James Madison Birthday

GabeStudy Break

Happy 267th Birthday, James Madison! While you know Madison to be the fourth president and Father of the Constitution, celebrate his March 16 birthday and read about some of his little known facts.

Yes, he was that small – Madison was 5 feet 4 inches tall, and tipped the scale at 100 lbs., making him the smallest chief executive in U.S. history.

He was the stereotypical overachieving eldest childSon of a wealthy tobacco farmer, Madison was the oldest of 12 children. Madison had a comfortable upbringing and received education in a variety of subjects such as law, Latin, Greek, science, geography, mathematics, and philosophy. He also graduated from Princeton in two years.

Madison might have had epilepsy – On July 28, 1775 (age 24) he collapsed during a military drill.  Abrupt spells would continue to afflict him the rest of his life. Madison wrote that he had “a constitutional tendency to sudden attacks somewhat resembling epilepsy which suspended all intellectual function…they continued throughout my life with prolonged intensity.”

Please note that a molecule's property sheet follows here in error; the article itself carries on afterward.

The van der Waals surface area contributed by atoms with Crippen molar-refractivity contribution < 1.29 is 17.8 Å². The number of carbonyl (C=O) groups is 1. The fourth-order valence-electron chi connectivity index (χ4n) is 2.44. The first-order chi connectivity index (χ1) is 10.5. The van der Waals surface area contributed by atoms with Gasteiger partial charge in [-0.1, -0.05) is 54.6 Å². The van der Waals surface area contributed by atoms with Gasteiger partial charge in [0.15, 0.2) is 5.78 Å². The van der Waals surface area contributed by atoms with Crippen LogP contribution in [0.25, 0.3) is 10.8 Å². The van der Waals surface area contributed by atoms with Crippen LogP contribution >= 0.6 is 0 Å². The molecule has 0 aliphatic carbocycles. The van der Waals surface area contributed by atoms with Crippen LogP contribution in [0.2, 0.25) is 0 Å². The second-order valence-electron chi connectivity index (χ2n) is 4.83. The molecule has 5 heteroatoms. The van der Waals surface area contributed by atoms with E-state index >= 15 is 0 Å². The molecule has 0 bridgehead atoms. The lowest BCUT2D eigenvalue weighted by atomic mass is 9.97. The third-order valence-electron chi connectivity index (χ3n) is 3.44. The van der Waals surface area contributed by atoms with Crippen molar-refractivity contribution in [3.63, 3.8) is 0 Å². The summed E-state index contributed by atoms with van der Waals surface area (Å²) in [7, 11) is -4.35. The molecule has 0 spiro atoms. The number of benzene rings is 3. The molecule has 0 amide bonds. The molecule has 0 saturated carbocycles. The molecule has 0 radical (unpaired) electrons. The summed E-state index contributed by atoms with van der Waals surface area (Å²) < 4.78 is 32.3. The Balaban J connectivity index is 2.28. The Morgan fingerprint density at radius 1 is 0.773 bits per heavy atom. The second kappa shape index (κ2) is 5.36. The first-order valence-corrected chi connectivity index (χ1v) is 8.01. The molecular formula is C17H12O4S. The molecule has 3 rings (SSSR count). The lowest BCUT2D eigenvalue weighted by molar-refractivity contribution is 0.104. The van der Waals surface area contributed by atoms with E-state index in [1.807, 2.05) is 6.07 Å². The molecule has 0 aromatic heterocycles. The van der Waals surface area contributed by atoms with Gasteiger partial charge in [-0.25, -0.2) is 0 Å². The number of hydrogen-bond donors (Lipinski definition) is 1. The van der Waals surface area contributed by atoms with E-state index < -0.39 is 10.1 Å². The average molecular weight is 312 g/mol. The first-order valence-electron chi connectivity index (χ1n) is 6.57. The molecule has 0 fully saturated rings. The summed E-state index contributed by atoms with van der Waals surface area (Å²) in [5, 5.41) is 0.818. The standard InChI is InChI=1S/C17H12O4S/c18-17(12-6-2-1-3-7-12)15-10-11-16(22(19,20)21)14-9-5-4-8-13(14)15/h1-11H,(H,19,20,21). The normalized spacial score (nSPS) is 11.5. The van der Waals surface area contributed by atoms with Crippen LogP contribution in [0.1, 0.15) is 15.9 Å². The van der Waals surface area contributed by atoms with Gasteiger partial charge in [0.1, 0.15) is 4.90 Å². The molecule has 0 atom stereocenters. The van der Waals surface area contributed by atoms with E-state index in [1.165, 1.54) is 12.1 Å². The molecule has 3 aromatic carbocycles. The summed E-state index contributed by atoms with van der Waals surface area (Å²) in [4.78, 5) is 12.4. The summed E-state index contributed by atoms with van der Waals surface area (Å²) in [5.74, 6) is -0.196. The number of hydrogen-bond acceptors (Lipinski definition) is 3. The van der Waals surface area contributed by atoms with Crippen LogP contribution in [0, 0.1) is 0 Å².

Orator Patrick Henry lost a debate to Madison – Madison had a quiet voice and little talent for theatrics. In 1788, during the Virginia ratifying convention, Henry staunchly opposed the Constitution and loudly argued that it leaned “towards monarchy.” While several people in attendance complained of Madison’s mumbling, he offered concise, well-articulated rebuttals to every argument. When the dust settled, his slow and steady approach paid off big-time: Virginia’s representatives voted 89 to 79 in favor of .

Madison declined an offer to prolong his life until July 4 – When the 85-year-old was on his deathbed in the summer of 1836, his doctor suggested that Madison take stimulants so he would  stay alive until July 4, the same historic date that Jefferson and Adams had died.  Madison turned down the offer and died on June 28 – six days before the 60th anniversary of our nation’s birth.

What was Madison’s greatest contribution to our country? Does he get enough credit in his role of founding the United States, or too much? Take this discussion to our Facebook page.